The Department of Defense (DOD) established the military munitions response program (MMRP) in 2001 to clean up sites known to be or suspected of being contaminated with military munitions and related hazardous substances. Cleanup of sites on active and base realignment and closure installations is the responsibility of the military service--Air Force, Army, Navy, or Marine Corps--that currently controls the land, and the Army has delegated execution of cleanup of formerly used defense sites (FUDS) to the U.S. Army Corps of Engineers (Corps). GAO was mandated to assess the (1) MMRP staffing and funding levels; (2) progress DOD has made in cleaning up munitions response sites; (3) extent to which DOD has established MMRP performance goals; and (4) extent to which DOD collects data on factors influencing project duration, as well as the accuracy of its cleanup cost estimates. GAO analyzed MMRP data and DOD documents and interviewed officials from DOD, the military services, and the Corps.
Matter for Congressional Consideration
|To improve transparency for progress DOD has made in cleaning up MMRP sites, Congress may wish to consider requiring that DOD report, in a separate category from its accounting of "response complete" sites in the Defense Environmental Programs Annual Report to Congress, any sites that DOD determined did not require actual cleanup under the MMRP and were administratively closed.||This matter for congressional consideration is closed not implemented because no action was taken. On February 2, 2015, GAO/GC confirmed that no responsive change to the law has occurred related to our matter for congressional consideration (see 10 USC 2711.10).|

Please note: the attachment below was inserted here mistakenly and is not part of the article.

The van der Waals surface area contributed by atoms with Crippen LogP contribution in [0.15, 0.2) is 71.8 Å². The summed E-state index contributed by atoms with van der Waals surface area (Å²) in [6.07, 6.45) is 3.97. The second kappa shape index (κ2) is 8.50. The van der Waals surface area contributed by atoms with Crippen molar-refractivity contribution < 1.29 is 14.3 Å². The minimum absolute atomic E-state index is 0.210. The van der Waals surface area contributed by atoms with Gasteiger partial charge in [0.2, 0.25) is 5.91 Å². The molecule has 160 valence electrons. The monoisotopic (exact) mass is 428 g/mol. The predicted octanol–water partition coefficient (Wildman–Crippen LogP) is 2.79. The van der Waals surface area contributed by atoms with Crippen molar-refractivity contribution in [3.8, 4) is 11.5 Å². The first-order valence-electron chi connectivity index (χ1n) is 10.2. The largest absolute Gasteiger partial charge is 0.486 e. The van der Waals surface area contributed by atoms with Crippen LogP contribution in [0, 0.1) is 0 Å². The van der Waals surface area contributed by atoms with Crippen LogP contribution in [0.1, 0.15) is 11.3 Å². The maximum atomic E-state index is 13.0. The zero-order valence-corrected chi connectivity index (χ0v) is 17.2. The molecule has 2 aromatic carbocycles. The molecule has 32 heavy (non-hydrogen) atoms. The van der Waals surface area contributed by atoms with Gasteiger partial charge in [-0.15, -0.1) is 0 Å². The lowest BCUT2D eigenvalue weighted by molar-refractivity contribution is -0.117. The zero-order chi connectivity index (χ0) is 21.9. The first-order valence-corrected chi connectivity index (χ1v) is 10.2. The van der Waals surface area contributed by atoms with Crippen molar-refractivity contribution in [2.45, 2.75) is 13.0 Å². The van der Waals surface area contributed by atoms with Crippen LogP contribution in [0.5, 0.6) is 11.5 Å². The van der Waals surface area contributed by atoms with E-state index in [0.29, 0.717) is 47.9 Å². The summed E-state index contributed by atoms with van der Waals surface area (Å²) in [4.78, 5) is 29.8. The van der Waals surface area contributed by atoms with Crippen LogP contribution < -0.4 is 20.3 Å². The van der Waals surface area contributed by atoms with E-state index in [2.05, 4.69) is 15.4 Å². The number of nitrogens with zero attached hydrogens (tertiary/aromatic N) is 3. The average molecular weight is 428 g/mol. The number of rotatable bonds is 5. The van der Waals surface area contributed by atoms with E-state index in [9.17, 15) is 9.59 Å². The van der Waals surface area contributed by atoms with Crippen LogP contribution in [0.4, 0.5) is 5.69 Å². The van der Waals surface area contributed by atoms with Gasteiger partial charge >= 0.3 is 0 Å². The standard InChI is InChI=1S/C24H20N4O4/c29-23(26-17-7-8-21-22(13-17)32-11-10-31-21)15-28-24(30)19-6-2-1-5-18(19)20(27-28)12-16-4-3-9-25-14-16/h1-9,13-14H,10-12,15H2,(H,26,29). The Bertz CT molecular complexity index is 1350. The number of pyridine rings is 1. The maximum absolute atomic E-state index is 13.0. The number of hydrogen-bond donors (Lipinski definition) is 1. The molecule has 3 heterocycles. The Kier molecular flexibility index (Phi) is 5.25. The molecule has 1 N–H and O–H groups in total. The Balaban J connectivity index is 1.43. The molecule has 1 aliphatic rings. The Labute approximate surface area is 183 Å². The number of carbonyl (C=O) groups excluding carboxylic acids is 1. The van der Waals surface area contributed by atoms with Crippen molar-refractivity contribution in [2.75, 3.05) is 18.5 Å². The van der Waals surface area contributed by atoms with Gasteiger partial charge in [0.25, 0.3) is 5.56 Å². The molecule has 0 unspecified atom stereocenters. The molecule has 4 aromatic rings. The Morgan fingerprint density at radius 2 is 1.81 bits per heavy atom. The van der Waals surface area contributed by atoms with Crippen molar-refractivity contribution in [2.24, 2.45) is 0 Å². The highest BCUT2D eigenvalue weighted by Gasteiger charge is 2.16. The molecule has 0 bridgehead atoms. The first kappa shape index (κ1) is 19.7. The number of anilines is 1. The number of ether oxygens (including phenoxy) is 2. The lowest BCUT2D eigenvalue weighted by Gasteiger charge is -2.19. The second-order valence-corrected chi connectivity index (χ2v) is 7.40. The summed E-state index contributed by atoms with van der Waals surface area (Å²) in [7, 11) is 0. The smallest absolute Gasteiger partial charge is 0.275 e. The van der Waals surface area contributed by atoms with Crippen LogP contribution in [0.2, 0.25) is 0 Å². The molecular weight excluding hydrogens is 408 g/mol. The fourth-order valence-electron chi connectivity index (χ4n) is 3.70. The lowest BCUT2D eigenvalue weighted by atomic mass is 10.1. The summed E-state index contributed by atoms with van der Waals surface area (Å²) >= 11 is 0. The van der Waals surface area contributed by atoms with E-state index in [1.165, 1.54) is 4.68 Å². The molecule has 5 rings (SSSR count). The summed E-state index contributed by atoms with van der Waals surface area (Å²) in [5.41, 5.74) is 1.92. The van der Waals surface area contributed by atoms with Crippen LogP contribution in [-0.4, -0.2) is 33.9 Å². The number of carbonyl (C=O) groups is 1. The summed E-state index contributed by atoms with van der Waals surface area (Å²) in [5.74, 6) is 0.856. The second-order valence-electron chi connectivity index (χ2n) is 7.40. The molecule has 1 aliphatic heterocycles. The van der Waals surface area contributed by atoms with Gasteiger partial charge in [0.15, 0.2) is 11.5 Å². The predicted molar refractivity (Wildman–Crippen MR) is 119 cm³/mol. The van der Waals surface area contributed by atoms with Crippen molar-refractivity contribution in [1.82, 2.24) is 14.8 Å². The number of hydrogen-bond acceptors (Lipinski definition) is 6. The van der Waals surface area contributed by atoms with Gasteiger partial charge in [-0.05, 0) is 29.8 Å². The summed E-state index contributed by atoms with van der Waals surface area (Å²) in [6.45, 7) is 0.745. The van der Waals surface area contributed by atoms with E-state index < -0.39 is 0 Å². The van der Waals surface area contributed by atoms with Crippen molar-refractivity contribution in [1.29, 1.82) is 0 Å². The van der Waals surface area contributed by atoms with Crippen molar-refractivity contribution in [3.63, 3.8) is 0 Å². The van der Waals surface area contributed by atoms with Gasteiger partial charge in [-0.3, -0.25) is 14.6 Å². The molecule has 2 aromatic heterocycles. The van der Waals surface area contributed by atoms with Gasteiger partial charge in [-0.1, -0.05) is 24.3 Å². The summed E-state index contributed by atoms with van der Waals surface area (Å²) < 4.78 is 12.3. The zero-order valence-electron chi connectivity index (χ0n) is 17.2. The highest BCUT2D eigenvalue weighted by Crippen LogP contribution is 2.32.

Recommendations for Executive Action
|Department of Defense||1. To improve consistency, transparency, and management of the MMRP, the Secretary of Defense should develop guidance for the military services and the Corps that establishes a consistent approach for how factors other than relative risk should be considered in munitions response site sequencing decisions.|
|Department of Defense||2. To improve consistency, transparency, and management of the MMRP, the Secretary of Defense should establish and report to Congress (1) a goal for achieving remedy in place or response complete for FUDS, as required by law, and (2) such interim goals as DOD determines feasible for the remedy in place or response complete goals at munitions response sites on active and BRAC 2005 installations and FUDS.|
|Department of Defense||3. To improve consistency, transparency, and management of the MMRP, the Secretary of Defense should establish a process to ensure the completeness of site-level obligated funds data in DOD's Knowledge-Based Corporate Reporting System database.|